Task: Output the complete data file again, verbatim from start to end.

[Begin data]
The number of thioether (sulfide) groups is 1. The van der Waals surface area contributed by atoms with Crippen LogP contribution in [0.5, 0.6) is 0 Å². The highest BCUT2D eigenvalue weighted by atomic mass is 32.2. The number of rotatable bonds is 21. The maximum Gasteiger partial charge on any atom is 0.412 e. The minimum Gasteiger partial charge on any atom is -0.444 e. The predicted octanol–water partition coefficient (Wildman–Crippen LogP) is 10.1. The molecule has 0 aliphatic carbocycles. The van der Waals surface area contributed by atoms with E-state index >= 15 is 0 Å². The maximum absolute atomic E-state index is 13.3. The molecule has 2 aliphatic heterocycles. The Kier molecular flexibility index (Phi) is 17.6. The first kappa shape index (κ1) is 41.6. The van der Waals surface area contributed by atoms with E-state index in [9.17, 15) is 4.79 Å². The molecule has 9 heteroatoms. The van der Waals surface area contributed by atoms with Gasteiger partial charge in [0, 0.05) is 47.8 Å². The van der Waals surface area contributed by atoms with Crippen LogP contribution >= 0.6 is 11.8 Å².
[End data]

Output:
The number of thioether (sulfide) groups is 1. The van der Waals surface area contributed by atoms with Crippen LogP contribution in [0.5, 0.6) is 0 Å². The highest BCUT2D eigenvalue weighted by atomic mass is 32.2. The number of rotatable bonds is 21. The maximum Gasteiger partial charge on any atom is 0.412 e. The minimum Gasteiger partial charge on any atom is -0.444 e. The predicted octanol–water partition coefficient (Wildman–Crippen LogP) is 10.1. The molecule has 0 aliphatic carbocycles. The van der Waals surface area contributed by atoms with E-state index >= 15 is 0 Å². The maximum absolute atomic E-state index is 13.3. The molecule has 2 aliphatic heterocycles. The Kier molecular flexibility index (Phi) is 17.6. The first kappa shape index (κ1) is 41.6. The van der Waals surface area contributed by atoms with E-state index in [9.17, 15) is 4.79 Å². The molecule has 9 heteroatoms. The van der Waals surface area contributed by atoms with Gasteiger partial charge in [0, 0.05) is 47.8 Å². The van der Waals surface area contributed by atoms with Crippen LogP contribution >= 0.6 is 11.8 Å².